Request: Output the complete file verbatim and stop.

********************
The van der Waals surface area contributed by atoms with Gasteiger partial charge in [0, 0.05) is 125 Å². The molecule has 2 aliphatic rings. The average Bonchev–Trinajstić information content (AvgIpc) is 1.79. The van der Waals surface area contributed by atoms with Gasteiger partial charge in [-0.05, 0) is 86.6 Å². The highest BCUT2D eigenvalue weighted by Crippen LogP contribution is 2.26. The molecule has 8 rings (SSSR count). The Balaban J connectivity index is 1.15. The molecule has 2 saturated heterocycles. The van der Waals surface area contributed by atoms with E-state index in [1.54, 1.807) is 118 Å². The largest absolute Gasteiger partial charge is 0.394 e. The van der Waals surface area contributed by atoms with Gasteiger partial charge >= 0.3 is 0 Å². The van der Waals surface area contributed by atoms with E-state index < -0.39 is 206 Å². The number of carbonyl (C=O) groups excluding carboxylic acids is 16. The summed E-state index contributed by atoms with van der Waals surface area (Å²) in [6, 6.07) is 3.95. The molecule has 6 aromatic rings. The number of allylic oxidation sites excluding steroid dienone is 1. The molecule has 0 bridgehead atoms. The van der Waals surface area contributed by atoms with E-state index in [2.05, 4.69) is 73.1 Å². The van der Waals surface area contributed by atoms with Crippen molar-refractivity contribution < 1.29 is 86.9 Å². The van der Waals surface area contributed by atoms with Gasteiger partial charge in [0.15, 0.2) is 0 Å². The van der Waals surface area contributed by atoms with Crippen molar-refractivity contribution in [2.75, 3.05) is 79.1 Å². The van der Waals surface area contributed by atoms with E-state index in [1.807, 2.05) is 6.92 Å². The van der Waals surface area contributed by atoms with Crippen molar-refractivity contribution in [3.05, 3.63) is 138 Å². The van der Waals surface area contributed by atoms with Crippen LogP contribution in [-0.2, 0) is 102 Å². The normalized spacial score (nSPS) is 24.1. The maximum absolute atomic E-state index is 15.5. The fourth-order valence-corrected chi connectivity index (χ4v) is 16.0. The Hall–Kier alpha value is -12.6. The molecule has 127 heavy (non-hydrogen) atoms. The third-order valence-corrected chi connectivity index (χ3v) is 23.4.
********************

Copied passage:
The van der Waals surface area contributed by atoms with Gasteiger partial charge in [0, 0.05) is 125 Å². The molecule has 2 aliphatic rings. The average Bonchev–Trinajstić information content (AvgIpc) is 1.79. The van der Waals surface area contributed by atoms with Gasteiger partial charge in [-0.05, 0) is 86.6 Å². The highest BCUT2D eigenvalue weighted by Crippen LogP contribution is 2.26. The molecule has 8 rings (SSSR count). The Balaban J connectivity index is 1.15. The molecule has 2 saturated heterocycles. The van der Waals surface area contributed by atoms with E-state index in [1.54, 1.807) is 118 Å². The largest absolute Gasteiger partial charge is 0.394 e. The van der Waals surface area contributed by atoms with Gasteiger partial charge >= 0.3 is 0 Å². The van der Waals surface area contributed by atoms with E-state index < -0.39 is 206 Å². The number of carbonyl (C=O) groups excluding carboxylic acids is 16. The summed E-state index contributed by atoms with van der Waals surface area (Å²) in [6, 6.07) is 3.95. The molecule has 6 aromatic rings. The number of allylic oxidation sites excluding steroid dienone is 1. The molecule has 0 bridgehead atoms. The van der Waals surface area contributed by atoms with E-state index in [2.05, 4.69) is 73.1 Å². The van der Waals surface area contributed by atoms with Crippen molar-refractivity contribution < 1.29 is 86.9 Å². The van der Waals surface area contributed by atoms with Gasteiger partial charge in [0.15, 0.2) is 0 Å². The van der Waals surface area contributed by atoms with Crippen molar-refractivity contribution in [2.75, 3.05) is 79.1 Å². The van der Waals surface area contributed by atoms with E-state index in [1.807, 2.05) is 6.92 Å². The van der Waals surface area contributed by atoms with Crippen molar-refractivity contribution in [3.05, 3.63) is 138 Å². The van der Waals surface area contributed by atoms with Crippen LogP contribution in [-0.2, 0) is 102 Å². The normalized spacial score (nSPS) is 24.1. The maximum absolute atomic E-state index is 15.5. The fourth-order valence-corrected chi connectivity index (χ4v) is 16.0. The Hall–Kier alpha value is -12.6. The molecule has 127 heavy (non-hydrogen) atoms. The third-order valence-corrected chi connectivity index (χ3v) is 23.4.